Parathyroid Tumors

By Christopher Pinard, DVM

Tumors, Pet Services

What are parathyroid glands? 

Parathyroid glands are small hormone-secreting glands that are located on or near the thyroid glands in the neck region. These glands are responsible for producing specialized chemicals (or hormones) that regulate the concentration of calcium in the blood. Calcium is very important for the contraction of muscles (including the heart) and maintaining healthy bones.

What is a parathyroid tumor?

A parathyroid tumor develops as a result of replication or growth of cells in the parathyroid gland. Parathyroid tumors tend to be benign (non-cancerous). Benign tumors are called adenomas. A malignant form of tumor, called parathyroid carcinoma, has been described, but is rare. Parathyroid tumors are uncommon in cats and dogs.

What causes this cancer?

The reason why a particular pet may develop this, or any tumor or cancer, is not always straightforward. Very few tumors and cancers have a single known cause. Most seem to be caused by a complex mix of risk factors. Although there are no known dietary or environmental causes for parathyroid tumors, there appears to be a genetic predisposition in Keeshonds. No breed or genetic predispositions have been described in cats.

What are the signs of a parathyroid tumor?

The signs of a parathyroid tumor are related to a condition known as hypercalcemia. Parathyroid tumors cause an overproduction of parathyroid hormone (PTH), a hormone that regulates the circulating level of blood calcium, causing it to rise. This condition is known as hypercalcemia. With hypercalcemia, your pet may become anorexic, start vomiting, drink and urinate more, and show signs of weakness, muscle trembling, and general lethargy.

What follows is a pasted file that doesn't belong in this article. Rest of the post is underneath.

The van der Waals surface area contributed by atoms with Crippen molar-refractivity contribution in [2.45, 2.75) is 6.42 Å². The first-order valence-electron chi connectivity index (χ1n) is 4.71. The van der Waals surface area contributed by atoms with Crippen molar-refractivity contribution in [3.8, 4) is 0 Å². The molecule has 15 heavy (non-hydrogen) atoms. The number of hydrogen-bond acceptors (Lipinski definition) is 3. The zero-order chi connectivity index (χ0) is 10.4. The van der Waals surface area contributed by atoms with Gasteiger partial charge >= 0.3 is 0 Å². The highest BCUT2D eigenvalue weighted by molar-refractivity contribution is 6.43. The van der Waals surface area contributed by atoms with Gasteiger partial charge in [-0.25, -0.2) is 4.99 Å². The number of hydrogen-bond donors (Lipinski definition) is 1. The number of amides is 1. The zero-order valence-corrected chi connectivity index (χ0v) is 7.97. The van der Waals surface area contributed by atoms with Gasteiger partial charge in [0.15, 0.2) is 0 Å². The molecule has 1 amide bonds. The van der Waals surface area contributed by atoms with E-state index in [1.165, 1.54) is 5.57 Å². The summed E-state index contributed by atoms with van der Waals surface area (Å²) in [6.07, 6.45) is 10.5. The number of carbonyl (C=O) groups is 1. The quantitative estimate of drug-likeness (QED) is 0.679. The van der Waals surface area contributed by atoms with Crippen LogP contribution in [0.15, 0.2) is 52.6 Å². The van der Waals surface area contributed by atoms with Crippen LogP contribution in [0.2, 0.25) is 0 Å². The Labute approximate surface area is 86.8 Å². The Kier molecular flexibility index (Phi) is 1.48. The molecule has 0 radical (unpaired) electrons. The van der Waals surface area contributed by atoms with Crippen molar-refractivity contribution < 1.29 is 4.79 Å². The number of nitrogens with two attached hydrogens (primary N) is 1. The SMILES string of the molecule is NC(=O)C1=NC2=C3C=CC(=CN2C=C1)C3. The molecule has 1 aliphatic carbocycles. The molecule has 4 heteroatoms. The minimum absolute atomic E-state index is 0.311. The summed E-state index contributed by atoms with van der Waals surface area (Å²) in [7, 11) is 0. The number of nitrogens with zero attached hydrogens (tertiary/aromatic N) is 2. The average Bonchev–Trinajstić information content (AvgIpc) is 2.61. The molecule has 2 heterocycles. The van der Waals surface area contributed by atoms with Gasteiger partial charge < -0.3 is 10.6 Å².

How is this type of tumor diagnosed?

Since parathyroid tumors are small and located deep in the neck, there are usually no external signs to look for, and it is unlikely that your veterinarian may feel (palpate) a mass on physical examination. The most common way in which a tumor is diagnosed is through blood testing, finding hypercalcemia, and following up with specialized bloodwork and ultrasound. If a parathyroid tumor is suspected, whether because of hypercalcemia detected in a blood screen and/or the clinical signs of hypercalcemia, the definitive test to determine the presence of a parathyroid tumor is to measure the level of PTH in the bloodstream. The final step in the diagnosis of a parathyroid tumor is ultrasound imaging of the parathyroid glands, finding a spherical enlargement of a gland.

How does this type of tumor typically progress?

Both the benign and malignant forms of parathyroid tumor are locally invasive, meaning they grow locally with little evidence of spread to other organs. The metastatic (spread) rate is low, however metastasis is known to occur with parathyroid carcinomas. Regardless, if left untreated, your pet will continue to experience the clinical signs of hypercalcemia. Prolonged elevated calcium in the bloodstream can cause permanent kidney damage, as well as other health problems.

What are the treatments for this type of tumor?

Once other causes of elevated blood calcium have been ruled out and a diagnosis of a parathyroid tumor has been made, surgery is typically pursued. Ultrasound is useful to specifically locate the tumor prior to surgery. Usually the affected parathyroid gland is excised directly from the thyroid gland, sparing the thyroid gland and leaving the remaining parathyroid glands in place. After surgery, your veterinarian will carefully monitor the blood calcium level and supplement with calcium or vitamin D if the level drops too low, as low blood calcium (hypocalcemia) can lead to serious complications. Supplementation is then gradually weaned as the remaining parathyroid glands begin to function normally and regain control of blood calcium levels.

Another possible treatment is ultrasound-guided ablation, either ethanol ablation or heat ablation. Although ultrasound-guided ablation is less invasive, surgery seems to have the highest success and lowest rate of complications.

Is there anything else I should know?

The prognosis for long-term survival after surgery is good. Since parathyroid tumors are usually benign, excision is usually curative. Post-surgical hypocalcemia can cause serious, even fatal, complications, so your pet will need careful monitoring during the first few days after surgery until the remaining parathyroid glands return to normal function.

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